Tailored Algorithms for the Detection of the Atmospheric Boundary Layer Height from Common Automatic Lidars and Ceilometers (ALC)
- Journal Article
Rights / licenseCreative Commons Attribution 4.0 International
A detailed understanding of atmospheric boundary layer (ABL) processes is key to improve forecasting of pollution dispersion and cloud dynamics in the context of future climate scenarios. International networks of automatic lidars and ceilometers (ALC) are gathering valuable data that allow for the height of the ABL and its sublayers to be derived in near real time. A new generation of advanced methods to automatically detect the ABL heights now exist. However, diversity in ALC models means these algorithms need to be tailored to instrument-specific capabilities. Here, the advanced algorithm STRATfinder is presented for application to high signal-to-noise ratio (SNR) ALC observations, and results are compared to an automatic algorithm designed for low-SNR measurements (CABAM). The two algorithms are evaluated for application in an operational network setting. Results indicate that the ABL heights derived from low-SNR ALC have increased uncertainty during daytime deep convection, while high-SNR observations can have slightly reduced capabilities in detecting shallow nocturnal layers. Agreement between the ALC-based methods is similar when either is compared to the ABL heights derived from temperature profile data. The two independent methods describe very similar average diurnal and seasonal variations. Hence, high-quality products of ABL heights may soon become possible at national and continental scales. Show more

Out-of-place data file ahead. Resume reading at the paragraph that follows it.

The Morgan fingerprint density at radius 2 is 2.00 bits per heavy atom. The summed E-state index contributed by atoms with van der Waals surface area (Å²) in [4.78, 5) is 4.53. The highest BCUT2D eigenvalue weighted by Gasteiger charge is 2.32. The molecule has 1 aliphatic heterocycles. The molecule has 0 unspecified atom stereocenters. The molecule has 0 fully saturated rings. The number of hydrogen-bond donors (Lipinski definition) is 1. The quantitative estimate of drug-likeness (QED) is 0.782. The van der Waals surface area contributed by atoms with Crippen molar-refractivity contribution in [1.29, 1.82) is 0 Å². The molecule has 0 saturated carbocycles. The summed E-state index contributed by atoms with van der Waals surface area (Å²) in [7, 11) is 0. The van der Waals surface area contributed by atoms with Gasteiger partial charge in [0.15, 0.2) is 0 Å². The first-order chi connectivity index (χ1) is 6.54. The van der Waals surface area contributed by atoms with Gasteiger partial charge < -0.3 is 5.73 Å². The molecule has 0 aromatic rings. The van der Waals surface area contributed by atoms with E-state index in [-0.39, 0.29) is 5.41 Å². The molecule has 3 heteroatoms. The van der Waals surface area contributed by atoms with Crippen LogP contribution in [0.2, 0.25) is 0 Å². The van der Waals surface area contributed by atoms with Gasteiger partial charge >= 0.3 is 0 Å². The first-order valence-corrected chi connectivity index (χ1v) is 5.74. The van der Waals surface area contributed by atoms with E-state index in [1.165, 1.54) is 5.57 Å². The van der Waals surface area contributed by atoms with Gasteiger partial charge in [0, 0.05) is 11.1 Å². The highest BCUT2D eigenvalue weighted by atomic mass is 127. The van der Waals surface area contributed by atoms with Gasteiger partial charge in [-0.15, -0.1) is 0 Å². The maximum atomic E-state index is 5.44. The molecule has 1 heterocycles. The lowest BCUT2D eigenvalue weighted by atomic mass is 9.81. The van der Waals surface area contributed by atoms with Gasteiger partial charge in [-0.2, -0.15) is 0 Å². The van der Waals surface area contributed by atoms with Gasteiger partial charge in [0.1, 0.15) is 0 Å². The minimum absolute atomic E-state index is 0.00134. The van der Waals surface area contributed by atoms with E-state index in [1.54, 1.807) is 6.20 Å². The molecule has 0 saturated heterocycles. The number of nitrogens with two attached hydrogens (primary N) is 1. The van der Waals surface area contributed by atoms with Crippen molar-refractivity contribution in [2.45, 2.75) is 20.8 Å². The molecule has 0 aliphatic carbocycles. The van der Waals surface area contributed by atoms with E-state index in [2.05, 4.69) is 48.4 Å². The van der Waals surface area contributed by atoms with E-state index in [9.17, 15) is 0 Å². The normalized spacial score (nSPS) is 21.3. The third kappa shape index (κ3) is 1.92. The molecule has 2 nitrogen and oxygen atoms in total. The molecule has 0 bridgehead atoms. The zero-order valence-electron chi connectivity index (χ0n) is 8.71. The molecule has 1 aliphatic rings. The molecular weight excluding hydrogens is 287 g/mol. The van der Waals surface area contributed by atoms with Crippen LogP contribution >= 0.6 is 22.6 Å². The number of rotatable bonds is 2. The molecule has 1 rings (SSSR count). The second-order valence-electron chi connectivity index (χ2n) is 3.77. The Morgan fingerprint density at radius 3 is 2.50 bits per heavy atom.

Journal / seriesRemote Sensing
Pages / Article No.
Subjectboundary layer height; lidar; ceilometer; ALC network; E-PROFILE
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